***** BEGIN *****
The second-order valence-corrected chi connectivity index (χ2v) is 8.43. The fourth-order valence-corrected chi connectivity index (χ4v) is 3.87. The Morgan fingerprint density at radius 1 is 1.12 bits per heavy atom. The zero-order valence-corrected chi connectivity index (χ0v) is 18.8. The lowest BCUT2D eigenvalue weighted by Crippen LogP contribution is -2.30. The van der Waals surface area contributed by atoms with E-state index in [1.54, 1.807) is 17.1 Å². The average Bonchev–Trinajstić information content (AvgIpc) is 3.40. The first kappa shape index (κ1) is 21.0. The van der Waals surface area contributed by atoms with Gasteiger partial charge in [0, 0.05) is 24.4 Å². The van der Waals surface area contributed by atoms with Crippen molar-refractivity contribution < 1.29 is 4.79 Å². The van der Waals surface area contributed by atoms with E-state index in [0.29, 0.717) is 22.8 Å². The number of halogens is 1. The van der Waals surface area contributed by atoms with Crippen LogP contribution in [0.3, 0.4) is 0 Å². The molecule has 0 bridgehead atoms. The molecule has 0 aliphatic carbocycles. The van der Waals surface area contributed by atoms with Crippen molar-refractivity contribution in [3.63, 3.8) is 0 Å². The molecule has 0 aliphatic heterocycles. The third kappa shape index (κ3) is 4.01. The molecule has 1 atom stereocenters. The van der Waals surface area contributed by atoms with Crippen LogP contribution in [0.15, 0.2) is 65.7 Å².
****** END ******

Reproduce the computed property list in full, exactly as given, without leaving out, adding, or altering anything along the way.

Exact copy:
The second-order valence-corrected chi connectivity index (χ2v) is 8.43. The fourth-order valence-corrected chi connectivity index (χ4v) is 3.87. The Morgan fingerprint density at radius 1 is 1.12 bits per heavy atom. The zero-order valence-corrected chi connectivity index (χ0v) is 18.8. The lowest BCUT2D eigenvalue weighted by Crippen LogP contribution is -2.30. The van der Waals surface area contributed by atoms with E-state index in [1.54, 1.807) is 17.1 Å². The average Bonchev–Trinajstić information content (AvgIpc) is 3.40. The first kappa shape index (κ1) is 21.0. The van der Waals surface area contributed by atoms with Gasteiger partial charge in [0, 0.05) is 24.4 Å². The van der Waals surface area contributed by atoms with Crippen molar-refractivity contribution < 1.29 is 4.79 Å². The van der Waals surface area contributed by atoms with E-state index in [0.29, 0.717) is 22.8 Å². The number of halogens is 1. The van der Waals surface area contributed by atoms with Crippen LogP contribution in [0.3, 0.4) is 0 Å². The molecule has 0 bridgehead atoms. The molecule has 0 aliphatic carbocycles. The van der Waals surface area contributed by atoms with Crippen molar-refractivity contribution in [3.63, 3.8) is 0 Å². The molecule has 0 aliphatic heterocycles. The third kappa shape index (κ3) is 4.01. The molecule has 1 atom stereocenters. The van der Waals surface area contributed by atoms with Crippen LogP contribution in [0.15, 0.2) is 65.7 Å².